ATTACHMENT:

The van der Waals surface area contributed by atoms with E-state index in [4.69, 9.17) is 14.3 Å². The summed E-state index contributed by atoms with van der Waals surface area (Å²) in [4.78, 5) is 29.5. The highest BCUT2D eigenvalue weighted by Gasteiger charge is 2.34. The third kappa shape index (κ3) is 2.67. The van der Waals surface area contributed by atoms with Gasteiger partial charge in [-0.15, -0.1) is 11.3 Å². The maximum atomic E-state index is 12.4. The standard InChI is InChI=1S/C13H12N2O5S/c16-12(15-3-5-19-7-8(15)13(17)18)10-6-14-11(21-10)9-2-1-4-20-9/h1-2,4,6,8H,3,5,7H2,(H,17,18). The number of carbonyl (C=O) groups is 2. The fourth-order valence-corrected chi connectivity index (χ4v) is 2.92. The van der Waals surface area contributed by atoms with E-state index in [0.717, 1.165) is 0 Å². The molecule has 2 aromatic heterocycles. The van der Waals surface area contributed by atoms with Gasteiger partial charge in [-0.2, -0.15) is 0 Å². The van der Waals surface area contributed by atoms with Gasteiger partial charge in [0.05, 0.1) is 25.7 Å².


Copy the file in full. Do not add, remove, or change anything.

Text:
The van der Waals surface area contributed by atoms with E-state index in [4.69, 9.17) is 14.3 Å². The summed E-state index contributed by atoms with van der Waals surface area (Å²) in [4.78, 5) is 29.5. The highest BCUT2D eigenvalue weighted by Gasteiger charge is 2.34. The third kappa shape index (κ3) is 2.67. The van der Waals surface area contributed by atoms with Gasteiger partial charge in [-0.15, -0.1) is 11.3 Å². The maximum atomic E-state index is 12.4. The standard InChI is InChI=1S/C13H12N2O5S/c16-12(15-3-5-19-7-8(15)13(17)18)10-6-14-11(21-10)9-2-1-4-20-9/h1-2,4,6,8H,3,5,7H2,(H,17,18). The number of carbonyl (C=O) groups is 2. The fourth-order valence-corrected chi connectivity index (χ4v) is 2.92. The van der Waals surface area contributed by atoms with E-state index in [0.717, 1.165) is 0 Å². The molecule has 2 aromatic heterocycles. The van der Waals surface area contributed by atoms with Gasteiger partial charge in [-0.2, -0.15) is 0 Å². The van der Waals surface area contributed by atoms with Gasteiger partial charge in [0.05, 0.1) is 25.7 Å².